[sixties-l] green party and whales

From: Joe McDonald (joe@countryjoe.com)
Date: Wed Aug 30 2000 - 17:58:49 CUT

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    > i notice an interest in the list members in the GREEN PARTY. For your
    > information here is Green Party Vice Presidentioal Candidate Winona LaDuke's
    > statement on the Makah Nation's right to kill whales. The global village now
    > challanges old world rights. In the 60's we honored nation states and native
    > tribes points of view. Today we are challenged to make global decissions.
    > The International Whaling Commission bans the killing of these whales by
    > anyone on the planet. cheers, country joe mcdonald

    > -------------------------------
    > Winona LaDuke Green Party Vice Presidential
    > Candidate Position on Makah Whaling: August 2000
    > The Makah Nation, situated at Neah Bay, in what is now known as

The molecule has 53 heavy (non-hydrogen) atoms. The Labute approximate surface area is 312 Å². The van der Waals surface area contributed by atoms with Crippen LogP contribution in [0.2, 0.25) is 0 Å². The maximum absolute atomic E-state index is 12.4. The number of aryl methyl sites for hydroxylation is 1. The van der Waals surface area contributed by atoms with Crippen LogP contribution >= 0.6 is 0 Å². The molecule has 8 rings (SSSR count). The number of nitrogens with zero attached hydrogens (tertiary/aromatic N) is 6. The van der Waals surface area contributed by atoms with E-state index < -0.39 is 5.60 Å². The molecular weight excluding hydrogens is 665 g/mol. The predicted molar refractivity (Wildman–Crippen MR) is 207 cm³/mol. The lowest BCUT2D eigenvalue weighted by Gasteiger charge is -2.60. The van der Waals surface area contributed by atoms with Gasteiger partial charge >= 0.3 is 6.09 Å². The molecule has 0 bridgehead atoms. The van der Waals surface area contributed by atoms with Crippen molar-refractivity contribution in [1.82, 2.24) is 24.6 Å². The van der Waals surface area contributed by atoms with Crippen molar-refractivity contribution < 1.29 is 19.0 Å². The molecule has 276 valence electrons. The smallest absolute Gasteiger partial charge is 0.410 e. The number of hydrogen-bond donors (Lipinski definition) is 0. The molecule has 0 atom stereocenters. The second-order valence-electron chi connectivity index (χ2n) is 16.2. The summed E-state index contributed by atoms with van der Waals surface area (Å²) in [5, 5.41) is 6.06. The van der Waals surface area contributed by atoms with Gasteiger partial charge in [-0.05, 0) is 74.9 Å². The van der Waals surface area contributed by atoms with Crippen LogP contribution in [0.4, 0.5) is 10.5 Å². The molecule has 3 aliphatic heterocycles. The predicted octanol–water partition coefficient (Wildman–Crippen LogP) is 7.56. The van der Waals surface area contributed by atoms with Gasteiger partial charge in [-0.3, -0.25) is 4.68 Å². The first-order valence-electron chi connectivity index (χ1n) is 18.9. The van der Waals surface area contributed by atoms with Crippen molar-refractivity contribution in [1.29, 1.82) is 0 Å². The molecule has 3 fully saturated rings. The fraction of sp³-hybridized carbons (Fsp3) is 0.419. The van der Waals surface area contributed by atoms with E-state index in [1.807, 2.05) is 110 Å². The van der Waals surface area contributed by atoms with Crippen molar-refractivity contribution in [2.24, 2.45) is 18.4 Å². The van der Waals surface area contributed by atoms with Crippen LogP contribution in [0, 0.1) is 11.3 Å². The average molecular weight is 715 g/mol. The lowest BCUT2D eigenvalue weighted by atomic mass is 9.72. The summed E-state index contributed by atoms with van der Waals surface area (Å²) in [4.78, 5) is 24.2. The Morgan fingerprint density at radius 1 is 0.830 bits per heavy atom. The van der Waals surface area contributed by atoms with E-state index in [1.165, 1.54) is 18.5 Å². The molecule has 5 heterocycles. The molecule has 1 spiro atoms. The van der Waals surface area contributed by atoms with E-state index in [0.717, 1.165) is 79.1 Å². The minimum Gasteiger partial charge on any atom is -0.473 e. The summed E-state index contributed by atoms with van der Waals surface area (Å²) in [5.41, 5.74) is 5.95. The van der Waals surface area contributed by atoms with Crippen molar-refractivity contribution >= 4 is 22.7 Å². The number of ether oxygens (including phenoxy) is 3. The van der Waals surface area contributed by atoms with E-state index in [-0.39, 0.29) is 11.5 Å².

> Washington State, has thousands of years of tradition as ocean
    > harvesters, including fish, seals, and whales. When US Territorial
    > Governor Isaac Stevens arrived at Neah Bay in December of l855, he
    > entered into treaty negotiations for three days with Makah leaders. The
    > Makah made it clear to him that while they were prepared to cede their
    > lands to the US, they wanted a guarantee of their traditional rights on
    > the ocean, and specifically the right to take whales. The treaty of the
    > l855, ratified by the US Congress is the law of the land under the
    > constitution and has been upheld in the federal courts and the US
    > Supreme court. That treaty to the Makah is as "powerful and meaningful
    > a document as the US constitution is to other Americans, it is what our